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I have a csv file that has numbers integers and floats,

"5",7.30124705657363,2,12,7.45176205440562
"18",6.83169608190656,5,11,7.18118108407457
"20",6.40446470770985,4,10,6.70549470337383
"3",5.37498781178147,17,9,5.9902122724706
"10",5.12954203598201,8,8,5.58108702947798
"9",3.93496153596789,7,7,4.35751055597501

I am doing some arithmetic and then I am trying to add them into a dictionary but I am getting key error. Here is the code that I have,

global oldPriceCompRankDict
oldPriceCompRankDict = {}

def increaseQuantityByOne(self, fileLocation):
    rows = csv.reader(open(fileLocation))
    rows.next()
    print "PricePercentage\t" + "OldQuantity\t" + "newQuantity\t" + "oldCompScore\t" + "newCompScore"
    for row in rows:
        newQuantity = float(row[2]) + 1.0
        newCompetitiveScore = float(row[1]) + float(math.log(float(newQuantity), 100))
        print row[1] + "\t", str(row[2])+"\t", str(newQuantity) + "\t", str(row[4]) + "\t", newCompetitiveScore
        oldPriceCompRankDict[row[3]].append(row[4])

I have un-ordered key, and I didn't think the key has to be in an ordered format. I thought anything could be key.

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3  
When you get a Python traceback, please share it so people answering do not have to go hunting in your code where the error may have been coming from. –  Martijn Pieters Jun 18 '12 at 17:13

2 Answers 2

up vote 4 down vote accepted

No need to put in the global keyword, it's a no-op. Use a defaultdict instead:

from collections import defaultdict

oldPriceCompRankDict = defaultdict(list)

What is happening is that you never define any keys for oldPriceCompRankDict, you just expect them to be lists by default. The defaultdict type gives you a dict that does just that; when a key is not yet found in oldPriceCompRankDict a new list() instance will be used as the starting value instead of raising a KeyError.

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I also resolved the issue by oldPriceCompRankDict[row[3]] = row[4] is this a good practice? –  Null-Hypothesis Jun 18 '12 at 17:28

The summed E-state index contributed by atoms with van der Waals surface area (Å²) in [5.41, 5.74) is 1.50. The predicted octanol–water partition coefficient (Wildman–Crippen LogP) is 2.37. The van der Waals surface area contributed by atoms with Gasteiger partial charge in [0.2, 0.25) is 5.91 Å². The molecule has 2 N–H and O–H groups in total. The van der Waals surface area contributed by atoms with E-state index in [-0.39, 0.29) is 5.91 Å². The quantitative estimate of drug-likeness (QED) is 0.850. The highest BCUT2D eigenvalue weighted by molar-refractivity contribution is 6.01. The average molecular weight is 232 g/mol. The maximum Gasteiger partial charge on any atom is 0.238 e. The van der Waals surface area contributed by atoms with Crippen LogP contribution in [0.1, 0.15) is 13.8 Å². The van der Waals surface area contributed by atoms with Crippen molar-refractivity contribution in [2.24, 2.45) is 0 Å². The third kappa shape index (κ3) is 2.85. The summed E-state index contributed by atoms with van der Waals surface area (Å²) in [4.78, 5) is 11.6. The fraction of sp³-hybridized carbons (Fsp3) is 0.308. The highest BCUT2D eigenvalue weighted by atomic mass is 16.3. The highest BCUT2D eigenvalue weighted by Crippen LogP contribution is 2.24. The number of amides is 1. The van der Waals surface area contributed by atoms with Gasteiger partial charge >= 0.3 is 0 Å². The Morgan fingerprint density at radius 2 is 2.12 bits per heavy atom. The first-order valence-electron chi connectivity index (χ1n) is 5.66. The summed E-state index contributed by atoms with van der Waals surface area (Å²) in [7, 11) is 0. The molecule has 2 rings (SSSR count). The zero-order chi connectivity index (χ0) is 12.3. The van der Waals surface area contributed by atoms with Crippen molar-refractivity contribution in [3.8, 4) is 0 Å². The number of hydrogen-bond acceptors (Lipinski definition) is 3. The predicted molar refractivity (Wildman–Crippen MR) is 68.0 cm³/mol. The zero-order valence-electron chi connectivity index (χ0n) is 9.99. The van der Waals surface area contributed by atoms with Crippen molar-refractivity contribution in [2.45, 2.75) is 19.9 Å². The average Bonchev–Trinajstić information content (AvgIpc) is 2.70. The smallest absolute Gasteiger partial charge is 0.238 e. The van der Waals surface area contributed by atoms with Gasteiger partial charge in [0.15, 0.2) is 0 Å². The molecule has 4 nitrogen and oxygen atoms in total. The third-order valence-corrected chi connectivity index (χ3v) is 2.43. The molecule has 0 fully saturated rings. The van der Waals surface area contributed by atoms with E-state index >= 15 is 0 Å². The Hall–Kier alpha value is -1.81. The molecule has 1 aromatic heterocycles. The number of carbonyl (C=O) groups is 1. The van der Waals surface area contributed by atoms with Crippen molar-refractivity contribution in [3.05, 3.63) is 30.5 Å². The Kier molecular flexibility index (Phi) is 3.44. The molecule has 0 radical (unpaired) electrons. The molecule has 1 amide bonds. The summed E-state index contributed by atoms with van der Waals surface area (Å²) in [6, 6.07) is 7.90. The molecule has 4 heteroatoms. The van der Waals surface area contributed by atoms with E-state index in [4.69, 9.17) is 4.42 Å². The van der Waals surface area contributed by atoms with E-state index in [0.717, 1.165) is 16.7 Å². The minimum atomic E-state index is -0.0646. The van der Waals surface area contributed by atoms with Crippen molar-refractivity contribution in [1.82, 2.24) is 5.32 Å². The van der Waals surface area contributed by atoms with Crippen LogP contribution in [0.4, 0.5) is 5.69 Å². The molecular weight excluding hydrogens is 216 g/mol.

1  
@Null-Hypothesis: In that case at least you are assigning a new key/value to your dict, yes. If that's what you want instead of having a dict of lists, that's just fine. :-) –  Martijn Pieters Jun 18 '12 at 17:30
    
Thanks, any pointers on sorting the dictionary by value? –  Null-Hypothesis Jun 18 '12 at 17:40
    
@Null-Hypothesis: Let's not use SO comments as a support forum; better search SO for possible answers and/or create a new question (after you tried some things). –  Martijn Pieters Jun 18 '12 at 17:41

A Python dictionary type does not have an append() method. What you are doing is basically trying to call an append() method of the dictionary element accessible by key row[3]. You get a KeyError because you have nothing under key row[3].

You should substitute your code

oldPriceCompRankDict[row[3]].append(row[4])

for this:

oldPriceCompRankDict[row[3]] = row[4]

In addition, the global keyword is used inside functions to indicate that variable is a global one, you can read about it here: Using global variables in a function other than the one that created them so the right way to declare a global dictionary would be just oldPriceCompRankDict = {}

Your function will start adding to the dictionary from the second row because you call rows.next() if it is a desirable behavior then it's OK, otherwise you don't need to call that method.

Hope this was helpful, happy coding!

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